Friday, February 27, 2015

The Theology of the Offertory - Series to Resume

Last year, between February and September, I posted a series of articles on “The Theology of the Offertory.” The series has been on hold for several months, partly because I encountered  a major roadblock in the course of researching it, which I was only recently able to clear away; and partly because I have been constantly distracted by other projects, the day-to-day business of managing NLM, and life. Quite a few people have been encouraging me to take it up again, and now that Lent is upon us, it is time to get disciplined and get back to work on it. A new article in the series will be published very shortly; in the meantime, here is a recap of the earlier articles.

Part 1 : A Response to a Recent Article Quoted on Pray Tell
Part 2 : The Offertory and the Priesthood in the Liturgy
Part 3 : A Different Theology?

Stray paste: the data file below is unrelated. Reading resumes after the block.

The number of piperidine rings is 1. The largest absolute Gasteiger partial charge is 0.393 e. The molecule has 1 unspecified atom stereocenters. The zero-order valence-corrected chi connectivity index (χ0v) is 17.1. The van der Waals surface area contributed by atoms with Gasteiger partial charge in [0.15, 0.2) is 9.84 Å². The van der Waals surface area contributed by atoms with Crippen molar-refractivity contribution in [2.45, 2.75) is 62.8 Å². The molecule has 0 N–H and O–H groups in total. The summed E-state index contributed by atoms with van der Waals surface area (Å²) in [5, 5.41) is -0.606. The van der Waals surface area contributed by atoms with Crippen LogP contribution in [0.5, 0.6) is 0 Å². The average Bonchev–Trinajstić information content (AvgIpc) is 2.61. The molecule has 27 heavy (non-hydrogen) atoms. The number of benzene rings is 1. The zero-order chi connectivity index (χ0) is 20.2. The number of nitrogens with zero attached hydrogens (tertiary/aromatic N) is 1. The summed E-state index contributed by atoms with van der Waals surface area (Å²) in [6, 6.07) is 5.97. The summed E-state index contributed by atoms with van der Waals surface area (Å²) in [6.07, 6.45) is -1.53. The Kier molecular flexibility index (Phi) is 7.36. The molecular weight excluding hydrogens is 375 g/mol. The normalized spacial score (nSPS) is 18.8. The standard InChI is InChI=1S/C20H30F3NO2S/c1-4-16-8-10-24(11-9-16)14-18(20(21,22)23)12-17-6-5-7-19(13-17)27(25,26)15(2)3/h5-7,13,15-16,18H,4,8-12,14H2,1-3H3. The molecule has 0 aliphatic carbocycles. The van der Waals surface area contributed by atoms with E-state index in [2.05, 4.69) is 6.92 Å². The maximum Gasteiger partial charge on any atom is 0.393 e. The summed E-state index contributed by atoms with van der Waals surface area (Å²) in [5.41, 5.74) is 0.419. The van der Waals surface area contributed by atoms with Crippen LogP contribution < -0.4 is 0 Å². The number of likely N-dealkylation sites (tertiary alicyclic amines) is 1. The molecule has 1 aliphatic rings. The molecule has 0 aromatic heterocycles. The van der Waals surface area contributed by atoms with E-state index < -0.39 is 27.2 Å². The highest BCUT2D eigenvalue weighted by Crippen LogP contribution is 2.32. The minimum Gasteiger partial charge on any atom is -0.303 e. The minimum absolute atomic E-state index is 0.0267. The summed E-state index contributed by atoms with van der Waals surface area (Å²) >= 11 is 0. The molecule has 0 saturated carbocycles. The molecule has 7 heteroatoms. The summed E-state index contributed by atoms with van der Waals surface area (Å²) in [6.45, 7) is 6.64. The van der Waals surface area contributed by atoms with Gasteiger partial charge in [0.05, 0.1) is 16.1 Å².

Part 4 : An Ecumenical Problem
Part 5 : What the Offertory Really Means
Part 6 : Prolepsis in the Offertory

The Offertory prayers are an early Medieval addition to the Order of Mass, and like all such later additions, (including the prayers before the altar at the beginning, and the priest’s prayers before Communion), occur in different forms in the various Uses of the Roman Rite. The articles of part 7 cover the variants of the Offertory in a selection of such Uses.

Part 7.1 : The Missals of the Religious Orders
Part 7.2 : The Missal of the Monastic Orders
Part 7.3 : Medieval English Uses
Part 7.4 : Medieval French Uses

We will pick things up again with descriptions of the Offertory in medieval Spanish Uses.

More recent articles:

For more articles, see the NLM archives: